SOMERSET – A small Somerset cemetery became the focus of a major restoration effort earlier this month as Beth Santore, chair of the Association for Gravestone Studies’ Ohio Chapter, worked with village officials to organize a workshop to repair damaged gravestones and even invited a professional gravestone conservator to help. More than 30 people gathered at Somerset’s Evangelical Lutheran Church Cemetery Oct. 8, a sunny Saturday morning, to learn the art of gravestone restoration.
The Somerset cemetery wasn’t chosen at random.
“In August I received an e-mail from a fellow Association for
Gravestone Studies board member, Ta Mara Conde,” said Santore. Conde, a professional gravestone conservator, owns New Salem Massachusetts’ Historic Gravestone Services. “She has family in the Cleveland area, and she wanted to know if I’d be interested in hosting a gravestone conservation workshop since I’m the chair of the AGS Ohio Chapter,” said Santore. “I couldn’t pass that up!” Conde said the workshop could be anywhere in Ohio. “Since Somerset is my favorite town in the entire state, I e-mailed Mayor Tom Johnson and asked if he’d be okay doing a workshop there on Oct 8.” Johnson approved, and Santore’s organization partnered with the Perry County Historical Society to make it happen. Conde taught the workshop, which Johnson and Santore organized. Participants arrived from all over Ohio, including Toledo and New Concord.
The group fixed a total of 17 stones. Santore said it was mostly simple resets— straightening leaning or tilted gravestones— as well as repairing shattered stones. “We also cleaned many more gravestones in addition to the ones repaired,” she said.
The group began the day learning about different types of stones and materials, the various styles of gravestones—tablet, obelisk, chest tomb, among others—and how to clean them properly. “It’s important to wash from the bottom up to avoid getting dirty streaks down the stone,” said Santore. Water and a soft bristle brush are usually sufficient, but if a stone is covered in lichens, a chemical called D/2 is used to kill the lichen without damaging the stone. “Ammonia diluted in water can also be used, but soaps, detergents, and bleach should never be used,” she said.
“ Gravestones that are a public safety hazard, meaning they could fall and hurt someone, should be some of the first repairs made,” said Santore. A professional conservator is recommended for the larger stones, as they can present a safety hazard to those repairing them. “Stone safety is another factor,” she said. A gravestone leaning forward or backward, or tilting side-to-side is more susceptible to damage. “Those should get a higher priority,” said Santore. And finally, she said, historical value should be taken into consideration. “If it’s the gravestone of a famous resident, such as a town founder or war veteran, those stones should also get a higher priority over others,” said Santore.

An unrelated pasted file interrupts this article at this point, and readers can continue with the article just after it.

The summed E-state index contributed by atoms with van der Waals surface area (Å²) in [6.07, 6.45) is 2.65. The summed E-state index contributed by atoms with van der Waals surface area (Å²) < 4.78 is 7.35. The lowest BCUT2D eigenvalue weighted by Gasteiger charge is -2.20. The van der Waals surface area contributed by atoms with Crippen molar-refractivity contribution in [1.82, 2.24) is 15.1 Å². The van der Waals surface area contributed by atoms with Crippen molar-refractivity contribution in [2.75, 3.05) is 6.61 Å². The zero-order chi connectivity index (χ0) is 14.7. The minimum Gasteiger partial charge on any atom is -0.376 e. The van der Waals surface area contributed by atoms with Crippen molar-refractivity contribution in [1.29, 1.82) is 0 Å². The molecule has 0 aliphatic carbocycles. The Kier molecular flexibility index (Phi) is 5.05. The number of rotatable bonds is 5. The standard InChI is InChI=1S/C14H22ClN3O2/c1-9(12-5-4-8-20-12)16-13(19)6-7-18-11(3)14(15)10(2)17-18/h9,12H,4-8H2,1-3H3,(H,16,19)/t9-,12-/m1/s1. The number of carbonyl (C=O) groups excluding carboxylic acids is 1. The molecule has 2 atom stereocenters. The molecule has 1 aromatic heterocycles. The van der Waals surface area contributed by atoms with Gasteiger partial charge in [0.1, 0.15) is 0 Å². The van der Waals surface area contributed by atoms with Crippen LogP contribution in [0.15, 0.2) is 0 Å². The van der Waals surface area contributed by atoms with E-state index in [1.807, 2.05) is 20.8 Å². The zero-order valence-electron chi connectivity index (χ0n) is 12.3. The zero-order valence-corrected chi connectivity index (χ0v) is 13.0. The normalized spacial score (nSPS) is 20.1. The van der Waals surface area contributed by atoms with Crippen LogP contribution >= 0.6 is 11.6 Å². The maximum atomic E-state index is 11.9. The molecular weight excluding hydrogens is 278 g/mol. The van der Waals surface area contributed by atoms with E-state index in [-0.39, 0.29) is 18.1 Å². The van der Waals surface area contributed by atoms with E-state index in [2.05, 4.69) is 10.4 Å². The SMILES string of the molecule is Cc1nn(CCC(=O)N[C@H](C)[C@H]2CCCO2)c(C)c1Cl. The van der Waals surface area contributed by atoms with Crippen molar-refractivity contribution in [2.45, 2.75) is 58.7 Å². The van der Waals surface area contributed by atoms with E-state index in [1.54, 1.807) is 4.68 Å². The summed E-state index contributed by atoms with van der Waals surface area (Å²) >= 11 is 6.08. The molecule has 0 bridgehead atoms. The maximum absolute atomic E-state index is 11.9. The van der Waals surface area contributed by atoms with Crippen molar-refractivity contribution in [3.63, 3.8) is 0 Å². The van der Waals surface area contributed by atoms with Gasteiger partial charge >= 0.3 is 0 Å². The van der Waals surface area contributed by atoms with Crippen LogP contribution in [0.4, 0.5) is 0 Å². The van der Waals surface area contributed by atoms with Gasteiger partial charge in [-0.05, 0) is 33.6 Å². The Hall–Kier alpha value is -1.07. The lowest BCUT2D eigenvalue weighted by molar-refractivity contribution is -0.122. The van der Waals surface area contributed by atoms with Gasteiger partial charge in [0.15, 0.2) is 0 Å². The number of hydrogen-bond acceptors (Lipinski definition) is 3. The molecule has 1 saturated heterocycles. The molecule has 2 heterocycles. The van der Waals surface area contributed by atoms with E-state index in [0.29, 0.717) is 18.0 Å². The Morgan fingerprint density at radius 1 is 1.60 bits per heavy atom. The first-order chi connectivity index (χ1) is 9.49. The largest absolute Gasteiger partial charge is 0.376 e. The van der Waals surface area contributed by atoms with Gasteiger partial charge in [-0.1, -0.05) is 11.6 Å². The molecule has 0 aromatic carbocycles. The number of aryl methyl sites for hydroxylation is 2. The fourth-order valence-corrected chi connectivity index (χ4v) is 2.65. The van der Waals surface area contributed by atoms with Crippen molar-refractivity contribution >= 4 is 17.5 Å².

“There are some incredible stones there,” said Conde. “Almost every one was unique.” She said many of the stones were inscribed in German and some of the participants were related to those buried at the cemetery. Conde said the cemetery hosts a surface box tomb, which is unusual for such a small site. “The body’s actually underground,” she said. Some “mint condition” stones, which fell over many years ago, were discovered just beneath the grassy soil. The crowd’s enthusiasm impressed Conde, an Ohio native. “We had to stop them at the end of the day so we could go home,” she said. “Ohioans are really a pitch-in type of crowd.”
The group learned the importance of recording all the information on the gravestones exactly as it was originally inscribed. Santore said a record should always be publicly available if the stones ever become victims of foul weather, age, or vandalism.
“ We all agree that the workshop was a huge success!” said Santore, who never dreamed the group would repair so many gravestones. “I talked to Ta Mara after the workshop, and she said she had never worked with such an enthusiastic bunch of people,” said Santore. “She was so impressed with the amount of work we accomplished. I’ve also been involved with several conservation workshops, and this one was by far the best I’ve attended.”
Santore thanked the Somerset Village Council, specifically council members David Snider and Doug Miller, who arranged to have a 275-gallon water tank brought to the cemetery for the group to use. “Also, thanks to the Perry County Historical Society and Mayor Johnson for allowing us to work in the cemetery, and for providing lots of support for the project,” she said.
The Association for Gravestone Studies is a nonprofit organization based out of Greenfield, Massachusetts with about 1,000 members. It was formed in 1977. The Ohio Chapter was formed in September 2010, and was the third chapter for the AGS. As well as being chair, Santore began her third two-year term as a trustee for the national organization and serves as treasurer. The organization’s web site is www.gravestonestudies.org.